I’ve had many conversations as a result of these wristbands, and I stand by my belief that without discourse human beings will remain divided. If you disagree with the BLM movement or Campaign Zero and would like to have a conversation feel free to email me. Additionally, this project continues to educate me, and if there are any organizations out there, that wish to partner, or would like to take this operation over entirely, please email me.
In 2016, after a trip to New Orleans and a conversation with a man named Don Edwards. I found myself wanting a Black Lives Matter wristband. It’s different than attending a protest or echoing on social media. To me, the wristband provided a way in which I could present my stance on a daily basis. Without diving into the politics of this statement, I wear a BLM wristband because black lives matter to me.
I searched the conventional channels for acquiring a wristband, eBay, Amazon, Etsy. I even found them on Aliexpress, direct from China for $1 shipped. I didn’t keep looking for wristbands because I couldn’t find them, I kept seeking because I was looking to purchase from an official organization or a black business owner. Around every turn, all I could see were businesses trying to capitalize on what was “trending” at the moment. The same company on Amazon sells Black Lives Matter, Blue Lives Matter, Donald Trump hats, Pride rainbow flags, and on an on. I understand that there are “promotional” companies out there that are trying to make a living, but this doesn’t feel right, and that is not an operation that I am willing to give my money to.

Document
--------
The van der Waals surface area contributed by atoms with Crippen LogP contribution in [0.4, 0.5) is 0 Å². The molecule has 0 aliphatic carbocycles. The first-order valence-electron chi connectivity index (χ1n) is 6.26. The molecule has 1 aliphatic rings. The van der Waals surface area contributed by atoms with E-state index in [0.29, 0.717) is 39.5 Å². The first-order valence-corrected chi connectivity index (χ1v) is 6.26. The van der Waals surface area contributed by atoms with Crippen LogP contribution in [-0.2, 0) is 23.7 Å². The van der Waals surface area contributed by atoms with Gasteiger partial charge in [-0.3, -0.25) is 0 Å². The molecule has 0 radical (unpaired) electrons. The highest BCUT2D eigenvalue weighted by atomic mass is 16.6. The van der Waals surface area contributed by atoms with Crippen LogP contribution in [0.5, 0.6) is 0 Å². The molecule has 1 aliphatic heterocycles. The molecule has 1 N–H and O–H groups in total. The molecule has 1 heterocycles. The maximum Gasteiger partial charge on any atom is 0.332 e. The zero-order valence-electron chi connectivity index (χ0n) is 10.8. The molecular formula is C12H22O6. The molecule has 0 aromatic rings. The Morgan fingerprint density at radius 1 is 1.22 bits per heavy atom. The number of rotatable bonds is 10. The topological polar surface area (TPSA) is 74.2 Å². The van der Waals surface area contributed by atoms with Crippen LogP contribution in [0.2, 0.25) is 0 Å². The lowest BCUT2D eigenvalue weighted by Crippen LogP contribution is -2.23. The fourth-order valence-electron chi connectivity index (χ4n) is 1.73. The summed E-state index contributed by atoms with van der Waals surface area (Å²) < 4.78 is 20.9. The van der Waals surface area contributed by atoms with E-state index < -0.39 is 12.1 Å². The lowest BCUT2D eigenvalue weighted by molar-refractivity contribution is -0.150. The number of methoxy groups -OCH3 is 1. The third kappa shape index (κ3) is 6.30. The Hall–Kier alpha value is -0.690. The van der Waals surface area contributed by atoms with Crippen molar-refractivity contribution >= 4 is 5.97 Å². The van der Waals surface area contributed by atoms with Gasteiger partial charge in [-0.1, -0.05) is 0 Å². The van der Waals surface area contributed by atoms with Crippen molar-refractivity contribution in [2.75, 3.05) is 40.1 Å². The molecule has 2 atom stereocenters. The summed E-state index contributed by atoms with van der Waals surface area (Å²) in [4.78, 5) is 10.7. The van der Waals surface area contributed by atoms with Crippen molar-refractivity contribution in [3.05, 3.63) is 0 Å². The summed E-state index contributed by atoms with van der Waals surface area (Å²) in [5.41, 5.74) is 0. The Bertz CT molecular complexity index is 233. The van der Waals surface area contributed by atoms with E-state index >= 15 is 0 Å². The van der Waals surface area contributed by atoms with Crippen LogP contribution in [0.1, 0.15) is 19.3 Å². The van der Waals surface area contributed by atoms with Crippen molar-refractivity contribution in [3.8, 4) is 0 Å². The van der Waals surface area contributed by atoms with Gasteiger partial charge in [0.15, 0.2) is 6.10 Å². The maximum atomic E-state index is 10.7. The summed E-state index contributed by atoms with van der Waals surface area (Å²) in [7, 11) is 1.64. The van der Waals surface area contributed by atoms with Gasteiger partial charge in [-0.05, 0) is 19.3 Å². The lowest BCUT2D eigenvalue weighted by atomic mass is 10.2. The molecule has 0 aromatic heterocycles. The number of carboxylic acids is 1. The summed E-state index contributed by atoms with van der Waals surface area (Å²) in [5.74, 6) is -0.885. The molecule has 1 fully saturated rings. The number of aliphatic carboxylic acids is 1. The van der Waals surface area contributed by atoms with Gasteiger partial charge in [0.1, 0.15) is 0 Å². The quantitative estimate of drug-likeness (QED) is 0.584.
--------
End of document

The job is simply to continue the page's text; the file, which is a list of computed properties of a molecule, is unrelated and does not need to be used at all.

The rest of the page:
At the time one BLM wristband was priced somewhere between $1-4. I looked into online wristband printers and found that you could get 200 custom made for $56. ( that’s $0.28 per band). I figured, I would get one wristband for myself and see if anyone else would want one, if not, then I’d have plenty of backups. I purchased from a manufacturer in Texas. ( Federal prosecutors would later bust a number of these USA wristband companies for price fixing: link).
I received my 200 bands, put mine on, and went out to see if anyone else wanted one. A good number of people in my community did. With about 100 remaining I asked a local coffee shop owner if I could leave the rest in her shop. She gladly accepted.
In less than 3 days all of the wristbands were gone. It was clear that 100 bands were not enough.